Julio Maglione has been re-elected President of the International Swimming Federation (FINA) in a landslide at a dramatic Congress here today.
The 81-year-old Uruguayan comfortably beat Italy's European Swimming Federation (LEN) President Paolo Barelli.
He received 258 votes with Barelli getting only 77 out of an electorate of 176, each of whom manually cast two votes.
Maglione, first elected to replace Algeria's Mustapha Larfaoui in 2009, was only permitted to stand again after FINA extended term limits in 2015 and changed a statute requiring that all members of its ruling Bureau must be under 80.
There was near-unanimous support from Africa, Asia, Oceania and the Americas for Maglione.
He is now expected to stay in office for another four years until standing down shortly before his 86th birthday.
Kuwait's Husain Al-Musallam was appointed first vice-president at the end of a week in which he has denied wrongdoing following reports he requested a cut of sponsorship deals in his capacity as director general of the Olympic Council of Asia.
South Africa's Sam Ramsamy was voted second vice-president.
The election began with a lengthy debate over whether FINA Bureau candidates should each be allowed a brief presentation before the vote.
This proposal - made by delegates from Malta, Spain and Albania - led to a suggestion from FINA "independent" attorney François Carrard for a three-minute presentation window.
Tthis caused a chorus of opposition from delegates from Africa and Asia and received only 15 votes in support.
Given how the proposal was made by supporters of Barelli, it was an indication of the way the wind was blowing for the later ballot.
Barelli immediately marched up to the stage to request time to present.
This was rejected by Carrard, who reminded him that the Congress had already voted not to allow such interjections.
In farcical scenes, both Barelli and Maglione then asked to speak before being told "it is the same for both" by Carrard.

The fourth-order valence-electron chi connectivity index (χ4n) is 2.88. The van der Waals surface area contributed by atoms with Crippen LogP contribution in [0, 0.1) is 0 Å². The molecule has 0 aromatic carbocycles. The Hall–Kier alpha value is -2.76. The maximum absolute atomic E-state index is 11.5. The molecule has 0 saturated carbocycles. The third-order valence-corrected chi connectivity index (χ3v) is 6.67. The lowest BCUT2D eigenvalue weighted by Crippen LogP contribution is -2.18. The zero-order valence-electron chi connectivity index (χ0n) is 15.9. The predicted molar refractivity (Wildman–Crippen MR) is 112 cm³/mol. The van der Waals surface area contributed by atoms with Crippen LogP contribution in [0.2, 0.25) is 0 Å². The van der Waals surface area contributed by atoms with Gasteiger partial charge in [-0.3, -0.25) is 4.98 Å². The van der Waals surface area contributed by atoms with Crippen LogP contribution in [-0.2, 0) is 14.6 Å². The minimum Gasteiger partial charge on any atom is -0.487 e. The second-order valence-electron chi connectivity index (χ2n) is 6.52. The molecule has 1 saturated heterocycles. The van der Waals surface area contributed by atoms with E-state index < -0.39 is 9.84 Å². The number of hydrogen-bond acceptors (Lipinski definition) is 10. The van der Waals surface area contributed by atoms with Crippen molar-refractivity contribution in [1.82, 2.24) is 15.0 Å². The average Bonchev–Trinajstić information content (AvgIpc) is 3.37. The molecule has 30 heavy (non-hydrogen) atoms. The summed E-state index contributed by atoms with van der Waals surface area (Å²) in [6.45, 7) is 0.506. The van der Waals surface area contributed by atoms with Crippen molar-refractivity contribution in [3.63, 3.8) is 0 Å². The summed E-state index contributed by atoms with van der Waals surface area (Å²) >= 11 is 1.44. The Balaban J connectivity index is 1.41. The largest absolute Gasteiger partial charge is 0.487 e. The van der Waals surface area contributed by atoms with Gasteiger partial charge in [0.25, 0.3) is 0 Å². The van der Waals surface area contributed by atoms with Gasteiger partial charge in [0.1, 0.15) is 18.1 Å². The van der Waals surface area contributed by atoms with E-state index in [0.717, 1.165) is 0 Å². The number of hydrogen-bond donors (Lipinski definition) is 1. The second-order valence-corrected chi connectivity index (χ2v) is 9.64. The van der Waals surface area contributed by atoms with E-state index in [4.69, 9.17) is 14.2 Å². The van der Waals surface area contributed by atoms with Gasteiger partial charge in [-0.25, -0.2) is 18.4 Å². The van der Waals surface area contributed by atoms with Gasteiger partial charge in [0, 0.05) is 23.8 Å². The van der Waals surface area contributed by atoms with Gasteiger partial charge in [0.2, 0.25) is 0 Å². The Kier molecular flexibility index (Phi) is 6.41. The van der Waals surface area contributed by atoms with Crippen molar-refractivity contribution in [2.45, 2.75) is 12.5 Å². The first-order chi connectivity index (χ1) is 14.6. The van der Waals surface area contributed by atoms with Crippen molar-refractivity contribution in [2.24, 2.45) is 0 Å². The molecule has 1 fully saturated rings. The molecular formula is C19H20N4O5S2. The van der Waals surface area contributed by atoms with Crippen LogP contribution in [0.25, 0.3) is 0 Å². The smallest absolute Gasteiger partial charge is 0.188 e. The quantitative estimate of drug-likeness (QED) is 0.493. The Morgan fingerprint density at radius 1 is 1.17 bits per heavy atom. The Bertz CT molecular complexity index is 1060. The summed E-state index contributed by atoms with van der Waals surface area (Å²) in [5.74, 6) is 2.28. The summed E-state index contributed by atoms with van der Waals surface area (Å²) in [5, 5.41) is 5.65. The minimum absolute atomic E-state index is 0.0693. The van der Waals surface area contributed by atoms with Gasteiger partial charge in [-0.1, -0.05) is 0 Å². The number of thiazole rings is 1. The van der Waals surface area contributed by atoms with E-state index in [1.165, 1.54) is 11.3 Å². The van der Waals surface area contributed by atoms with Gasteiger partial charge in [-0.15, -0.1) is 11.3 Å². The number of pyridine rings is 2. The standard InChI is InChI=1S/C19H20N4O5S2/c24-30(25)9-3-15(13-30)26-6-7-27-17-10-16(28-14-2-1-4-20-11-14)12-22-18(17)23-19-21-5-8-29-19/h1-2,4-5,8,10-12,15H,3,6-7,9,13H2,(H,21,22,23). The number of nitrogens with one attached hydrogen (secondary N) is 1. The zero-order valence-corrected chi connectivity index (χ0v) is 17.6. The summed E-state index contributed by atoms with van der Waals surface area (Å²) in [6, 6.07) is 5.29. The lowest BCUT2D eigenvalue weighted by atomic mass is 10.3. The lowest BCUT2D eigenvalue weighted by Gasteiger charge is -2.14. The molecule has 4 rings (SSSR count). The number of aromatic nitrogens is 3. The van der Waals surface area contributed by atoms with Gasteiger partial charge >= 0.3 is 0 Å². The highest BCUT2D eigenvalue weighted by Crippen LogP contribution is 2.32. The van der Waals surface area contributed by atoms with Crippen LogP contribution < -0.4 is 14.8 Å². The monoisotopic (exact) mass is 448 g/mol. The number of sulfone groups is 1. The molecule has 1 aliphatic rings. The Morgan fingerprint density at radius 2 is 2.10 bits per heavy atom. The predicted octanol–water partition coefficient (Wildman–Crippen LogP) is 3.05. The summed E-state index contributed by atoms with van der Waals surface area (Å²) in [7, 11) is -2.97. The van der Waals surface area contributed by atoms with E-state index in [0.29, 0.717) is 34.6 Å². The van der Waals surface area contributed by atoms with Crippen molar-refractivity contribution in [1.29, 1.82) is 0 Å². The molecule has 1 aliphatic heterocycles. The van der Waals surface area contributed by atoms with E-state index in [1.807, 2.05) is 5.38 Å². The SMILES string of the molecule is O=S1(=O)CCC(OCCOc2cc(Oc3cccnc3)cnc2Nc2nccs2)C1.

Critics have already claimed this shows a lack of transparency in a governing body dogged by recent criticism of governance standards.
It is worth remembering, though, that Barelli was involved in the banning of presentations from candidates during last year's LEN elections where he was returned as President.
He, as the incumbent, was still able to deliver campaign pledges in his address before the election.
As the FINA honorary secretary, a position abolished following this Congress, he was also responsible for helping draw up the agenda for the meeting and had never proposed presentations until today.
His opponents claimed he was acting politically rather than through a genuine desire to present.
Barelli has fiercely criticised the running of FINA and many of its leaders during a bitter election campaign.
Votes for at-large continental Bureau representatives were only contested for Asia and Europe.
In Asia, Zhou Jilong of China and Taha Al-Kishry of Oman were elected for the two roles after defeating Iran's Mohsen Rezvani.
The Netherlands’ Erik van Heijningen and Russian Swimming Federation President Vladimir Salnikov were re-elected to the two European spots despite now being backed by LEN or Barelli.
Germany’s Christa Thiel was beaten in the first round of voting before Royal Spanish Swimming Federation President Fernando Carpena withdrew midway through the second round vote.
United States' Dale Neuberger and Fiji's Dennis Miller join Barelli as the other two ordinary vice-presidents.
Other Bureau members approved today include Mohamed Diop from Senegal, Mario Fernandes of Angola, Donald Rukare of Uganda and Zouheir El-Moufti of Morocco.
Margo Mountjoy from Canada was among representatives from the Americas along with Bahamas' Algernon Cargill, Paraguay's Jaun Carlos Orihuela Garcete and Barbados' Errol Clarke.
Other Asian members are Kazakhstan's Andrey Kryukov, vice-chairman but effective leader of Almaty's bid for the 2022 Winter Olympic and Paralympics, and Japan's Daichi Suzuki.
David Sparkes of Britain, Dimitris Diathesopoulos of Greece and Tamas Gyarfas of Hungary are other European representatives.
They are joined by Australia's Matthew Dunn representing Oceania.